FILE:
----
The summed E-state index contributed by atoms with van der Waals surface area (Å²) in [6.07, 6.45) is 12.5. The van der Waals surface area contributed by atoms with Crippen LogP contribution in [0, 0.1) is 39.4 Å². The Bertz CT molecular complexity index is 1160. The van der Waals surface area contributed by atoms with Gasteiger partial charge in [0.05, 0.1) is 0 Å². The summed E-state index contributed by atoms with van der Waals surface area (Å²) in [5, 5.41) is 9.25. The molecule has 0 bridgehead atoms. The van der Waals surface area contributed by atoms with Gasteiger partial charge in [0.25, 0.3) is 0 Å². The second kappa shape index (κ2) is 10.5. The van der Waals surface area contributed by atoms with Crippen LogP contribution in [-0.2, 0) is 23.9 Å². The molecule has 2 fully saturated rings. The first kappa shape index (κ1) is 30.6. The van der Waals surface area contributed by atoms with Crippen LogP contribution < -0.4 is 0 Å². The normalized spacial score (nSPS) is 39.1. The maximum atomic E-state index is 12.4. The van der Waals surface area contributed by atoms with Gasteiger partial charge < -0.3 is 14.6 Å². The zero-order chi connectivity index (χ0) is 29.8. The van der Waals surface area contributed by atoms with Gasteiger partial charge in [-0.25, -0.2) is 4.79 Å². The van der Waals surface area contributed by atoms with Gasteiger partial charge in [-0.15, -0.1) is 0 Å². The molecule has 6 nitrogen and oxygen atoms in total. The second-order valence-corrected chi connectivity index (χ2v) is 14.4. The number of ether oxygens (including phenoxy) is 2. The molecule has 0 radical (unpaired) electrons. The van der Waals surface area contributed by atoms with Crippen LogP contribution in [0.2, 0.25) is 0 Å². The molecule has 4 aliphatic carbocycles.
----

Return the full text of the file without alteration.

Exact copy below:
The summed E-state index contributed by atoms with van der Waals surface area (Å²) in [6.07, 6.45) is 12.5. The van der Waals surface area contributed by atoms with Crippen LogP contribution in [0, 0.1) is 39.4 Å². The Bertz CT molecular complexity index is 1160. The van der Waals surface area contributed by atoms with Gasteiger partial charge in [0.05, 0.1) is 0 Å². The summed E-state index contributed by atoms with van der Waals surface area (Å²) in [5, 5.41) is 9.25. The molecule has 0 bridgehead atoms. The van der Waals surface area contributed by atoms with Gasteiger partial charge in [0.25, 0.3) is 0 Å². The second kappa shape index (κ2) is 10.5. The van der Waals surface area contributed by atoms with Crippen LogP contribution in [-0.2, 0) is 23.9 Å². The molecule has 2 fully saturated rings. The first kappa shape index (κ1) is 30.6. The van der Waals surface area contributed by atoms with Crippen LogP contribution < -0.4 is 0 Å². The normalized spacial score (nSPS) is 39.1. The maximum atomic E-state index is 12.4. The van der Waals surface area contributed by atoms with Gasteiger partial charge < -0.3 is 14.6 Å². The zero-order chi connectivity index (χ0) is 29.8. The van der Waals surface area contributed by atoms with Gasteiger partial charge in [-0.25, -0.2) is 4.79 Å². The van der Waals surface area contributed by atoms with Gasteiger partial charge in [-0.15, -0.1) is 0 Å². The molecule has 6 nitrogen and oxygen atoms in total. The second-order valence-corrected chi connectivity index (χ2v) is 14.4. The number of ether oxygens (including phenoxy) is 2. The molecule has 0 radical (unpaired) electrons. The van der Waals surface area contributed by atoms with Crippen LogP contribution in [0.2, 0.25) is 0 Å². The molecule has 4 aliphatic carbocycles.